“It began to look as if the war might suddenly end. Mike Sinclair dreaded that this would happen while he was still a prisoner of war; a failure after all the efforts he had made. He became even more morose and introspective than before. Even I, his old friend and comrade, just could not get through to him at all, and, to be frank, after a number of rebuffs I ceased to try very hard.”
On 25th September he made his last escape attempt by climbing over the fencing in the park at Colditz. He was spotted very quickly and immediately the guards started shouting warnings but Sinclair continued climbing, and fell down on the other side of the wire. Although he got up and ran, at first the guards seemed reluctant to shoot but then “at least three of the sentries and the machine-gunner positioned half-way up the slope towards the castle immediately opened fire. Just as Mike reached the cover of the trees, a bullet struck his elbow and glanced off into his heart.” He had been shot dead.
He was buried with full military honours in the cemetery at Colditz. The Catholic prisoners held a mass for him. His coffin was draped with the Union flag made by the German guards and he received a seven gun salute. Later that day, 27th September, there was a memorial service in the Castle chapel.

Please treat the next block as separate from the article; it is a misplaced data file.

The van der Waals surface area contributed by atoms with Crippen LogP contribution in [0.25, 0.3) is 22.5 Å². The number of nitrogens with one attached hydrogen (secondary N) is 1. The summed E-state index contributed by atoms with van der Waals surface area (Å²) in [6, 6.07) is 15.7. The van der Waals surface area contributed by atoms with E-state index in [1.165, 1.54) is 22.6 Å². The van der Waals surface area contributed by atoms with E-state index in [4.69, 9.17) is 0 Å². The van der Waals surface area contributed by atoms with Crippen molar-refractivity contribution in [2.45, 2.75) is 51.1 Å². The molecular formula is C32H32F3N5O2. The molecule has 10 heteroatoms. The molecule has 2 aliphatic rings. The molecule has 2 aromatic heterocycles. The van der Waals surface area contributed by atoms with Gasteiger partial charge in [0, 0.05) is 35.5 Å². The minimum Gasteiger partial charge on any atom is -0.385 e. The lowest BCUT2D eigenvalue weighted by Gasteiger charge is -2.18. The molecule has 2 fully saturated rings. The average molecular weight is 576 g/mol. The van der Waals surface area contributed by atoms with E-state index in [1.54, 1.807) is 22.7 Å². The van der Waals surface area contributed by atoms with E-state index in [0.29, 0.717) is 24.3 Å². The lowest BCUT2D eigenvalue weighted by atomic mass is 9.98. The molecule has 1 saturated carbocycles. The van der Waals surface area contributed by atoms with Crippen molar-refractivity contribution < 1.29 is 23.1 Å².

Sinclair’s parents placed the following obituary notice in The Times on November 3rd 1944:
Passed into the Greater Life on September 25th 1944, whilst a prisoner of war in Germany, Lieutenant Albert Michael Sinclair, The King’s Royal Rifle Corps, very dearly loved younger son of Colonel and Mrs. T.C. Sinclair, aged 26. Undaunted in the service of his country.
His grave had been marked with a wooden cross painted white, his birth and death dates, inscribed with the words ‘Leutnant Michael Sinclair’.
Colditz was liberated on April 16th 1945, and the following day Davies-Scourfield visited Sinclair’s grave again. The inmates left the castle on April 18th.
Twenty-six when he died, Sinclair was afterwards twice mentioned posthumously in despatches: in April 1945 for his record as prisoner of war, and in September “for the defence of Calais”. He was finally awarded the posthumous DSO for his persistent escape attempts in October 1946.
Lieutenant Sinclair now lies in grave 10.L.14 of the Berlin 1939-1945 War Cemetery.Sources: Davies-Scourfield: “In the Presence of my Foes” Pen & Sword 2004 Airey Neave: “The Flames of Calais” Pen & Sword 2003 Henry Chancellor: “Colditz: The Definitive History” Hodder & Stoughton 2001 Memoirs of other prisoners and of the German guards.
- Surname: Sinclair
- Forenames or initials: Albert Michael
- House: I
- Years in School: 1931-1936
- Rank: Lieutenant
- Regiment: King's Royal Rifle Corps
- Date of Birth: 26th February 1918
- Date of Death: 23rd September 1944
- How Died: Killed as a Prisoner of War
- Location in War Cloister: Inner G2
- Decoration: DSO
- Burial Site: Charlottenburg War Cemetery, Berlin: Grave 10.1.14